The New York Sunday Daily News initially reported the bazooka was traced to Cuba, but that was later proven not to be true. Some modern sources have suggested it was an M20A1 3.5-inch “Super Bazooka,” which is what is seen on-screen in the “Godfather of Harlem” episode, while other reports indicate it was in fact a German World War Panzerschreck—the Raketenpanzerbüchse 54 (“Rocket Anti-armor Rifle Model 54”), a super-sized version of the U.S. military’s M1 “Bazooka.”

The one detail that the show gets right is that it was purchased at an Eighth Avenue Army surplus store, but it is unclear where the round(s) were obtained. Given that the M20A1 was still in service in the 1960s would suggest it may not have been the likely choice as the military wouldn’t have sold these off as surplus at the time. Likewise, even at the time, such military equipment would have generally been “demilitarized.”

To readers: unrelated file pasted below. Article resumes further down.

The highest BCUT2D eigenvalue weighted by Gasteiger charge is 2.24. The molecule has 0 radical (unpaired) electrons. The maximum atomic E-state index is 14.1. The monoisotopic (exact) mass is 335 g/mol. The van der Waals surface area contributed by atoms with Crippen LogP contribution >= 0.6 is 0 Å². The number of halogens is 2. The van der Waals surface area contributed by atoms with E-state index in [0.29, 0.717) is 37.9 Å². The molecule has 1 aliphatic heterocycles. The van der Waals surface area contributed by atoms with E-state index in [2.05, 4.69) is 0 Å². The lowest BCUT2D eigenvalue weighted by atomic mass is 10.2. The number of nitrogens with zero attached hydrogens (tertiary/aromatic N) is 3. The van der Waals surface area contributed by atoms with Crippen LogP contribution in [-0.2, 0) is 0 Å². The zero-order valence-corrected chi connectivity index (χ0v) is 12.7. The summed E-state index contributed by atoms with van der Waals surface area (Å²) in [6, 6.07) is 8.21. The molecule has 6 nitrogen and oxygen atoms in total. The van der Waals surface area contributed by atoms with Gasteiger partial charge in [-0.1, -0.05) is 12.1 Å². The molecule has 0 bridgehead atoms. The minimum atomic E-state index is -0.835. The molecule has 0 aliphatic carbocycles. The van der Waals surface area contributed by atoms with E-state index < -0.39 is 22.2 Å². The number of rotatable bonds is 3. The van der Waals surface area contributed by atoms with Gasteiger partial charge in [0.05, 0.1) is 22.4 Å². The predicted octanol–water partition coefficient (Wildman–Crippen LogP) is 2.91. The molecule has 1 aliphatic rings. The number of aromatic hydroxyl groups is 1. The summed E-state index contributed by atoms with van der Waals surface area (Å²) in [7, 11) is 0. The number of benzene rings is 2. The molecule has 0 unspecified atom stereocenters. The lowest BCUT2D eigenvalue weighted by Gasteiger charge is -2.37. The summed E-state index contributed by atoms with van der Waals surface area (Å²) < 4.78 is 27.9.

That would have involved cutting a hole in the bore—rendering it inoperable, and unable to make the shot.

Thus, in all likelihood, a Panzerschreck may have been brought back as a souvenir by a returning G.I., and simply not been properly deactivated. It still doesn’t explain where the rounds were obtained. Somehow that fact has eluded researchers for years.

German version of the American bazooka
The Panzerschreck development was initially based on the American “bazooka”, captured during the Tunisian campaign, in November 1942. (Private Collection)

Facts vs. Fiction — The Assassination Attempt

As depicted in the MGM+ series, a group of anti-Castro protestors were outside the UN headquarters on Manhattan’s First Ave., and almost all police attention was apparently on them—with little consideration paid to the river and none on a vacant lot 900 yards away across the East River. Around 12:10 pm ET on Friday, December 11, 1964, as Guevara was giving his address the Panzerschreck/bazooka was fired at the main assembly room. Fortunately for all involved, the projectile fell short of the building by some 200 yards, exploding in the East River.

No one was hurt, but the explosion did rattle the windows.